Planning and Compulsory Purchase Bill
Baroness Maddock (Shadow Minister, Office of the Deputy Prime Minister Local Government & the Regions; Liberal Democrat)
My Lords, I thank all noble Lords who intervened for some of their comments and I thank the Minister for his reply. Various criticisms were made. The wording of the amendment is that "planning authorities may", so no one is forcing them to act.
Several noble Lords failed to recognised that if one is trying to carry out a community heating scheme of whatever type, it cannot be done through building regulations on individual buildings. In my view, in order to achieve the efficient use of energy, we need to go down that road when buildings are built close together. Criticism was made of combined heat and power not being renewable energy, but the point I made on the Woking scheme was that the advantage of having a community heating scheme based on CHP is that as new technologies are introduced the fuel can be changed. The other important point is that under such a scheme the electricity continues to be available.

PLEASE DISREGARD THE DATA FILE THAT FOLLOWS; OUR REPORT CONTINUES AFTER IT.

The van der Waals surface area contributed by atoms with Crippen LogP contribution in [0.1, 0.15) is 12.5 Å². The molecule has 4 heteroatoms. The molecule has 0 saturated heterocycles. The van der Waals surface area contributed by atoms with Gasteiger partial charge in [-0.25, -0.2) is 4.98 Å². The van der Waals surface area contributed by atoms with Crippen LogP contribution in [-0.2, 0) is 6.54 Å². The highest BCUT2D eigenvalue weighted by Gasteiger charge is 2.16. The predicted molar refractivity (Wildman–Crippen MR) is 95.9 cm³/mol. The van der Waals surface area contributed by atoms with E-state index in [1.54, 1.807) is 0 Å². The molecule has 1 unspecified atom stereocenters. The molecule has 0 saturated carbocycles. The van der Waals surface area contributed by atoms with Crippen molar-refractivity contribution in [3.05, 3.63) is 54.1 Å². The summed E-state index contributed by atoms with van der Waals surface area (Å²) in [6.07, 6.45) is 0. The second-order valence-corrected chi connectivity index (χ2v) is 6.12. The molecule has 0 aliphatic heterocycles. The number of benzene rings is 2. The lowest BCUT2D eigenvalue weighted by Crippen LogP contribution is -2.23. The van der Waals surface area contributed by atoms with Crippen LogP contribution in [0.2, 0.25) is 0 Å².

The complaint people make about renewable energy, particularly wind farms, is that the power is there only when there is wind. Allan Jones told me that, interestingly, in Woking their scheme is so efficient that during a power cut when an out-of-town shopping centre lost its power, the shops in the centre of Woking retained theirs because they were on the circuit of the CHP scheme.
It is an important issue and I understand what the Minister says. I am pleased that the Government are looking at the matter seriously and I hope that PPS22 will enable local authorities, when they put it into their plans, to ensure that it happens. That was the point of raising the issue. People wanting to introduce such a scheme have come up against problems in making it stick and in getting people to carry it out. With those comments, I beg leave to withdraw the amendment.